Status update with Rails and Facebooker

Posted in rails by elisehuard on June 17, 2009

This feature has had me cursing quite a bit. After the breeze that are Twitter updates, and the usual pieces of cake that are other APIs, it appears that Facebook has its own microcosm of requirements, causing me to cry out ‘i only want to update the status, godd****’ in despair more than once – while the documentation doesn’t totally suck, it’s far from complete. And I don’t even like Facebook.

The problem is that Facebook has an involved permission framework, with its own workflow. I ended up installing the Facebooker plugin, which is usually used for anything Rails+Facebook.

First off, you need to declare your app with Facebook. This is done with the Developer Application (Settings – Application Settings – Developer). Once you create an application, you receive an API key and a secret (needed for authentication). These have to be pasted in the facebooker.yml configurations.

After some tribulations, i ended up using the Facebook Connect infrastructure. For this, you first need to generate the pages used to do the connect:
script/generate xd_receiver

You can test the connect by adding the following in the body of a view (assuming you use jQuery, otherwise you include Prototype in your header and remove the :js => :jquery bit):

= fb_connect_javascript_tag
= init_fb_connect "XFBML", :js => :jquery
= fb_login_button

and in your corresponding controller:

before_filter :set_facebook_session
helper_method :facebook_session

Since the idea is that you want your app to post to the feed not only now, but also later, you need to store the connection data, once connected. So you need to either make a model for this, or to include the necessary data in your user model. Let’s assume in this post that i make a model FacebookUser.
The model, in any case, needs to contain following data

t.integer :facebook_id, :limit => 20, :null => false
t.string :session_key

A way to save this is to make sure that on return from facebook (ie when the session is set) the session and user id data are saved away.
In the model, let’s first make a convenient method (this is copied pretty much from the pragmatic programmer’s facebook booklet)

  def self.for(facebook_id,user,facebook_session=nil)
    returning FacebookUser.find_or_create_by_facebook_id(facebook_id) do |fb_user|       fb_user.update_attributes(:user_id => user.id)
      unless facebook_session.nil?
  def store_session(session_key)
    if self.session_key != session_key

Then in the facebook developer application, and the return url of connect needs to be set to the url you want used. Say: http://www.mydomain.com/facebook
which you then declare in your routes.

When this URL is accessed, make sure the following is called, to store your facebook data away.
self.fb_user = FacebookUser.for(facebook_session.user.to_i,current_user,facebook_session)
and in corresponding view, show the user the fact that now, he’s logged in, testing on the presence of the facebook_session (if facebook_session).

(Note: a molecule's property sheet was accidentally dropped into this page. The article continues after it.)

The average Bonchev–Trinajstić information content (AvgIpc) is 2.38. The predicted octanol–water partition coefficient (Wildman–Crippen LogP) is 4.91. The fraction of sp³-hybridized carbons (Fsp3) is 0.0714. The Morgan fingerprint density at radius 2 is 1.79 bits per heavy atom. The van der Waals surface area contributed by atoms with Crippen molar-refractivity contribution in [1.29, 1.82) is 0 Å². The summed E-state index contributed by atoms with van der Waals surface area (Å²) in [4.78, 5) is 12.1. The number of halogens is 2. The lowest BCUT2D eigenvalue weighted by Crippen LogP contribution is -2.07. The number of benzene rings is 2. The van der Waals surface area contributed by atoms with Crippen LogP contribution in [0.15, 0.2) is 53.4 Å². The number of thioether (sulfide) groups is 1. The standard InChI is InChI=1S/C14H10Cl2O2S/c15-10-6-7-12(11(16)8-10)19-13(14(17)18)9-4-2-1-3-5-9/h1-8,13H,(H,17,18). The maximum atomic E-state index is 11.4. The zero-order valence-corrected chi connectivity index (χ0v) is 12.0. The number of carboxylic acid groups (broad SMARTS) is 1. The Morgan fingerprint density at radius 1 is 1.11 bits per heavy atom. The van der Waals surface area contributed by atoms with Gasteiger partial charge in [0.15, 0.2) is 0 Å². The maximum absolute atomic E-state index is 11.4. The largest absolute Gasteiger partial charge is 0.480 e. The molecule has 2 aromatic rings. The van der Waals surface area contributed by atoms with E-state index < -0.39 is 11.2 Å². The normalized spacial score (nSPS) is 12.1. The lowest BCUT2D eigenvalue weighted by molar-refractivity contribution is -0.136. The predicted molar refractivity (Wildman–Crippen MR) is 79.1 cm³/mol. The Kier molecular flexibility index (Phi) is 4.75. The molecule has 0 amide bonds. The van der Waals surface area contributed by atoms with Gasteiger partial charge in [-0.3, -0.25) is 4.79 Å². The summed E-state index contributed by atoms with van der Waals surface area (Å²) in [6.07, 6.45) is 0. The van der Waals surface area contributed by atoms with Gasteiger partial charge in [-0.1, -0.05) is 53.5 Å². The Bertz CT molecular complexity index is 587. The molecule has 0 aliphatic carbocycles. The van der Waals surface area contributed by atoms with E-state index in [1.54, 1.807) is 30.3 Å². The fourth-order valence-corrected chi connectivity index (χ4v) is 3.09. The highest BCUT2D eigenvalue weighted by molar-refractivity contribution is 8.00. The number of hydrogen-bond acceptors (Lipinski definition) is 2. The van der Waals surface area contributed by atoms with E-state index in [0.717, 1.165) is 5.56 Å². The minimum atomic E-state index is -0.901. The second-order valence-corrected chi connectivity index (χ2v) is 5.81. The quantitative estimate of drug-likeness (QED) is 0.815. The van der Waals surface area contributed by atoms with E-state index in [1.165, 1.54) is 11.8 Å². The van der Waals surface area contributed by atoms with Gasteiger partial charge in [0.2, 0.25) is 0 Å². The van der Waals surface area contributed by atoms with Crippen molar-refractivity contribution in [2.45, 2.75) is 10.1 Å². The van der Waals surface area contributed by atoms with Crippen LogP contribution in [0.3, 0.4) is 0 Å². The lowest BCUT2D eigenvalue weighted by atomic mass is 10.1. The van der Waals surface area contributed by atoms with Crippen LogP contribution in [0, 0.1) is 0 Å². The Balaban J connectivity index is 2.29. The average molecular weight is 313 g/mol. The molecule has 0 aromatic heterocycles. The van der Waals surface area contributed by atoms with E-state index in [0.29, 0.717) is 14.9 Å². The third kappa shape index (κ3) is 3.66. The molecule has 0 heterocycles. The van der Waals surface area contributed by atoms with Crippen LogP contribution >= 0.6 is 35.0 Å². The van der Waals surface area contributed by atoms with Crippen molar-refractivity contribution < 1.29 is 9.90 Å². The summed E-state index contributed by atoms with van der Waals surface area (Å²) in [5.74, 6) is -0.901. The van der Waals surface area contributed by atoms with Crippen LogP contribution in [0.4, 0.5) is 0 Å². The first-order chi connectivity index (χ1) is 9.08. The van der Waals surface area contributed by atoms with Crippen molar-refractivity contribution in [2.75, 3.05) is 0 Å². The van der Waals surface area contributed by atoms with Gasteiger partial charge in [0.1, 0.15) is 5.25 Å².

Test. But, unfortunately, that’s not the only requirement: updating the status is an ‘extended permission’ in facebook, that is, you need to ask the user pretty please.
How ? Well, in the same action of the controller, you can add this little bit of code:
@permission_dialog = !status_updates_allowed?
and this method corresponds to an FQL query (yes, seriously, they’ve got a query language, too)

def status_updates_allowed?
  res = facebook_session.fql_query("select status_update from permissions where uid == #{facebook_session.user.uid}")
  if res.join =~ /status_update1/
    return true
    return false

This basically asks whether the permission was already granted or not.
Then, include the following in your view:

<%- if @permission_dialog %>
<script type="text/javascript">
    FB.Connect.showPermissionDialog('status_update', function(accepted) { window.location.reload(); } );
<% end %>

This makes sure that when the action is carried out, a second dialog box is shown to the user, asking it to grant status_update to your app. It’s not shown if the permission was already granted. I added some conditional bits in my view, too, to tell the user what’s going on.

When this is done, you should have enough to work with. I added a variation of the above to allow the user to update his facebook data, change to a different facebook user, or simply log out and remove his data completely.

Anyway: now you have the data you need to make status updates. At appropriate moments, recreate the facebook session, and do the update, as follows:
recreate session: add in your model:

def facebook_session
  @facebook_session ||=
  returning Facebooker::Session.create do |session|
    # facebook sessions are only good for 1 hour
    session.secure_with!(session_key, facebook_id, 1.hour.from_now)

and in your application, where you need the update:

facebook_session = fb_user.facebook_session

There, that’s it ! Your application will now be able to update/pollute the user’s status at will ! Yay.


3 Responses

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  1. Richard Ramsden said, on August 28, 2009 at 12:32 am

    Thank you! 🙂

  2. jpemberthy said, on November 23, 2009 at 8:08 pm

    Thanks! keep up the good work!

  3. Johnny said, on February 20, 2010 at 10:51 pm

    Thanks so much. This was a huge help.

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